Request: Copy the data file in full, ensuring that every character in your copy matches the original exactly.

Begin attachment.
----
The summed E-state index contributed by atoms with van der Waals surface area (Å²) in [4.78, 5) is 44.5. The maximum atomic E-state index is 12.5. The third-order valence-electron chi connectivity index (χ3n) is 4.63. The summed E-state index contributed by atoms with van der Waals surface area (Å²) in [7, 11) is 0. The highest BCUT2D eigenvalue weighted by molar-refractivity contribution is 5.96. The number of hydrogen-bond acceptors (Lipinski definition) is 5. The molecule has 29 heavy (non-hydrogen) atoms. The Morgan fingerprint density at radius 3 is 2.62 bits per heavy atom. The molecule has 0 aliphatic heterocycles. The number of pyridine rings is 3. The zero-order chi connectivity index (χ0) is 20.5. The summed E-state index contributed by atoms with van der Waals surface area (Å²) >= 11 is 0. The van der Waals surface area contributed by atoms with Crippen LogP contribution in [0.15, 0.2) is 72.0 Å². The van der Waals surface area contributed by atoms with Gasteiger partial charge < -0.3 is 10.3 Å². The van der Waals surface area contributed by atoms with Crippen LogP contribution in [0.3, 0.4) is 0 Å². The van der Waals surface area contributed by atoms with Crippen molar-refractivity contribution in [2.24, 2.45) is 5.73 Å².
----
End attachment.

The summed E-state index contributed by atoms with van der Waals surface area (Å²) in [4.78, 5) is 44.5. The maximum atomic E-state index is 12.5. The third-order valence-electron chi connectivity index (χ3n) is 4.63. The summed E-state index contributed by atoms with van der Waals surface area (Å²) in [7, 11) is 0. The highest BCUT2D eigenvalue weighted by molar-refractivity contribution is 5.96. The number of hydrogen-bond acceptors (Lipinski definition) is 5. The molecule has 29 heavy (non-hydrogen) atoms. The Morgan fingerprint density at radius 3 is 2.62 bits per heavy atom. The molecule has 0 aliphatic heterocycles. The number of pyridine rings is 3. The zero-order chi connectivity index (χ0) is 20.5. The summed E-state index contributed by atoms with van der Waals surface area (Å²) >= 11 is 0. The van der Waals surface area contributed by atoms with Crippen LogP contribution in [0.15, 0.2) is 72.0 Å². The van der Waals surface area contributed by atoms with Gasteiger partial charge < -0.3 is 10.3 Å². The van der Waals surface area contributed by atoms with Crippen LogP contribution in [0.3, 0.4) is 0 Å². The van der Waals surface area contributed by atoms with Crippen molar-refractivity contribution in [2.24, 2.45) is 5.73 Å².